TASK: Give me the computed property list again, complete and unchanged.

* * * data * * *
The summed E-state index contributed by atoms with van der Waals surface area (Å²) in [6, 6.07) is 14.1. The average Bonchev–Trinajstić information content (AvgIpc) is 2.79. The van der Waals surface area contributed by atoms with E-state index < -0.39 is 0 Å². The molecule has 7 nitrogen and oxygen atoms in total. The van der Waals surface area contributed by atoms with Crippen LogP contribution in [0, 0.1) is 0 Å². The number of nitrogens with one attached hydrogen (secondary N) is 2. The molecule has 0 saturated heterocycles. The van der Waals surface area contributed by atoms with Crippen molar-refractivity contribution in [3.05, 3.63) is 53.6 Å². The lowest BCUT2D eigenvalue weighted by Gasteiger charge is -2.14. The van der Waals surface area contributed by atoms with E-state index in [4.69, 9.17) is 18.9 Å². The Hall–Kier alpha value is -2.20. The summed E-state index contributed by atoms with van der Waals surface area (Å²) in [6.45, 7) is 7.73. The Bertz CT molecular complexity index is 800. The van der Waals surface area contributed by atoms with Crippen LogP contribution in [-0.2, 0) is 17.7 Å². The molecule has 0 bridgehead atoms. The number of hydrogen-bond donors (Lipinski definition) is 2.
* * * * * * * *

The summed E-state index contributed by atoms with van der Waals surface area (Å²) in [6, 6.07) is 14.1. The average Bonchev–Trinajstić information content (AvgIpc) is 2.79. The van der Waals surface area contributed by atoms with E-state index < -0.39 is 0 Å². The molecule has 7 nitrogen and oxygen atoms in total. The van der Waals surface area contributed by atoms with Crippen LogP contribution in [0, 0.1) is 0 Å². The number of nitrogens with one attached hydrogen (secondary N) is 2. The molecule has 0 saturated heterocycles. The van der Waals surface area contributed by atoms with Crippen molar-refractivity contribution in [3.05, 3.63) is 53.6 Å². The lowest BCUT2D eigenvalue weighted by Gasteiger charge is -2.14. The van der Waals surface area contributed by atoms with E-state index in [4.69, 9.17) is 18.9 Å². The Hall–Kier alpha value is -2.20. The summed E-state index contributed by atoms with van der Waals surface area (Å²) in [6.45, 7) is 7.73. The Bertz CT molecular complexity index is 800. The van der Waals surface area contributed by atoms with Crippen LogP contribution in [-0.2, 0) is 17.7 Å². The molecule has 0 bridgehead atoms. The number of hydrogen-bond donors (Lipinski definition) is 2.